Veritas Software CEO Gary Bloom said Tuesday that it has been a struggle to get people to understand that the company's proposed US$13.5 billion merger with Symantec won't result in cuts to Veritas' resources.
And he assured a group of reporters and analysts that there would be "very few" layoffs as a result of the proposed merger.
"It's not about cuts," Bloom said. "It's all about retention. We want to retain the development teams. We want to raise service levels."
Bloom said that once the merger is completed by the end of the second quarter as planned, he expects to see $100 million in savings. Veritas makes storage backup software; Symantec offers computer and network security products.
Bloom was here to announce a new version of Veritas' biggest-selling storage platform for small to medium-size businesses, Backup Exec. The latest version, Backup Exec 10 for Windows Servers, now offers disk-to-disk-to-tape backup, synthetic full backups and tight integration with two other applications -- Veritas Replication Exec 3.1 (formerly Veritas Storage Replicator) and Veritas Storage Exec 5.3 (formerly Veritas StorageCentral).
Richard Van Baalen, senior IT manager at Holland & Knight, a US law firm, has just finished a pilot with Backup Exec 10. He said he believes that the centralized management of his storage infrastructure will save 20 man-hours per week by not requiring separate systems administrators for backup and replication.
Van Baalen is upbeat about the Symantec/Veritas merger and said he believes that a combined product will ease management headaches at the law firm, which has 1,250 attorneys and 30 offices in the U.S. "Storage security is what keeps people up at night," he said.
Van Baalen also said he's looking forward to using Backup Exec to perform snapshots via Microsoft's Volume Shadow Copy Service interface, which can significantly cut the time needed to perform a backup. Backup Exec offers synthetic backup, meaning numerous incremental backups can be combined into a single full backup.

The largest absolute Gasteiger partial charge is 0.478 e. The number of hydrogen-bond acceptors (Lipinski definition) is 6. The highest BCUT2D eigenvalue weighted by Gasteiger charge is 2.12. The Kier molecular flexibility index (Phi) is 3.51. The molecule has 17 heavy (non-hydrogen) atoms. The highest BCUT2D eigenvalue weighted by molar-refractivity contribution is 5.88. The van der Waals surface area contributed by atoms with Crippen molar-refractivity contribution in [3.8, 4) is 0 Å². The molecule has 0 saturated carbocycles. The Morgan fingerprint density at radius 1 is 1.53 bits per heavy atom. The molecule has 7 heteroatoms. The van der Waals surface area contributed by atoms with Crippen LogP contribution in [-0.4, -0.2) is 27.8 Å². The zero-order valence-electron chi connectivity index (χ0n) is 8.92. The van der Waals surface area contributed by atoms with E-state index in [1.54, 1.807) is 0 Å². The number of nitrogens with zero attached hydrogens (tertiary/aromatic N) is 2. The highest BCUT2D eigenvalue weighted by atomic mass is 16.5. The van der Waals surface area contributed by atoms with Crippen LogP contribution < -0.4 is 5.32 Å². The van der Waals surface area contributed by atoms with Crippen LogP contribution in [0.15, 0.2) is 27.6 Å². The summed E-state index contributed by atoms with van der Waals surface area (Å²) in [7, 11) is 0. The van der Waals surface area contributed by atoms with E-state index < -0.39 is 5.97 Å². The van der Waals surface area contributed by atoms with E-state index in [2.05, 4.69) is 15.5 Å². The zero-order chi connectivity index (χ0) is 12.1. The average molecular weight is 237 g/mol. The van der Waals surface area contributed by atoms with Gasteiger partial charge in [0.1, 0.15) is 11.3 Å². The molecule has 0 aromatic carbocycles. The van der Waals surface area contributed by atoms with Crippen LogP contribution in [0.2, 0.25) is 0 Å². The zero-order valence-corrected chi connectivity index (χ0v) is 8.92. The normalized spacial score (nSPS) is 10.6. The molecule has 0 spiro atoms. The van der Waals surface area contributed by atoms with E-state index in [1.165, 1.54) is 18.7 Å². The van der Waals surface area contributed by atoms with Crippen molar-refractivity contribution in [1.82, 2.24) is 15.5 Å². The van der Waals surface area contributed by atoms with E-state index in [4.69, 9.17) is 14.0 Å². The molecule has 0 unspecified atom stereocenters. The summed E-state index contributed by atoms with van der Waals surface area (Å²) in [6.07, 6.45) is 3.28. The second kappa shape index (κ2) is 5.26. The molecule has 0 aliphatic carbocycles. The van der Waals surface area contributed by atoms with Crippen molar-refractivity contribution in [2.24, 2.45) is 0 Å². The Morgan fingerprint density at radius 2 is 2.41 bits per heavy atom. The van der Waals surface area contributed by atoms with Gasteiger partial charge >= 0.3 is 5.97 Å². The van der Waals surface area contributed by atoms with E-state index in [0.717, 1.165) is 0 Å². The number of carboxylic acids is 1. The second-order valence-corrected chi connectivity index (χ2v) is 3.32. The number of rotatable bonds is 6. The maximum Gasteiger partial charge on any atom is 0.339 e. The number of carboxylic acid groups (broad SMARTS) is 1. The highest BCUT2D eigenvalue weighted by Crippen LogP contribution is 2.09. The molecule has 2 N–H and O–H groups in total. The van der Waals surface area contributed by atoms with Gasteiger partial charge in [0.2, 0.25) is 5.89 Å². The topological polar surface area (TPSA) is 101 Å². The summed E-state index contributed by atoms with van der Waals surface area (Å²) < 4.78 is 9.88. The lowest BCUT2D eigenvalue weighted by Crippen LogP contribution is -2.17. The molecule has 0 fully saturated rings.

Centralizing backups from direct-attached tape devices in each office to disk backup in the firm's Lakeland data center offers greater peace of mind, Van Baalen said. "We're worried about data retention and the discovery [process] in a case of a lawsuit," he said.
Robert Graham, CIO at Farmers & Merchants Bank, which operates 20 branches, said he will no longer have to worry about untrained staff forgetting to load tape cartridges into tape drives for server backups in branch offices. Graham said centralized disk backup should save his bank $100,000 annually, with a 30% improvement in IT staff productivity. He also said the disk-based backup gives him greater compliance capabilities, because he doesn't have to search for and restore data from off-site tape.
"Being a bank, regulatory requirements are very difficult to deal with," he added.
Michael O'Brien, a systems engineer in charge of Veritas software sales for CDW Corp., said there has been an air of uncertainty among customers about the proposed merger. CDW is a reseller of both Veritas and Symantec software, as well as backup products from EMC and IBM.
"I think a lot of customers are curious about what's going to take place over the next few months," O'Brien said. "There is some concern ... but it's mostly positive."
O'Brien said he is most impressed with Backup Exec's ability to provide a consolidated view across multiple file servers. "I'm curious to see how they will bundle the package [with Symantec]," he said.
Veritas' enterprise-class backup suite, NetBackup, is expected to offer capabilities similar to those of Backup Exec 10 by the end of this year. With that upgrade, backup, replication and storage resource management can all be performed from a single consolidated view, said Jeremy Burton, executive vice president of Veritas' data management group.
Bloom and Burton touted the idea of eventually combining features of their backup software with Symantec's security products.
For example, Burton said Symantec's DeepSight product, with its ability to detect virus threats on the Internet prior to an attack, could be combined with Veritas' backup management tools to increase the number of backups, "so if a virus does hit and some systems get taken out, we can recover more quickly."
"I think you're going to see a lot of synergies -- everything from antispam to archiving to backup and recovery in the Exchange environment," Burton said. "We're going to do this same thing in the enterprise space as well."
With the merger, Bloom said he will become Symantec's vice chairman of the board and vice president in the company responsible for all customer-facing relations, such as customer and partner support. A product suite supporting backup and security for Windows environments will be the first among the new products to come from the combined companies, Bloom said.
"We'll be a line of business in Symantec," he said.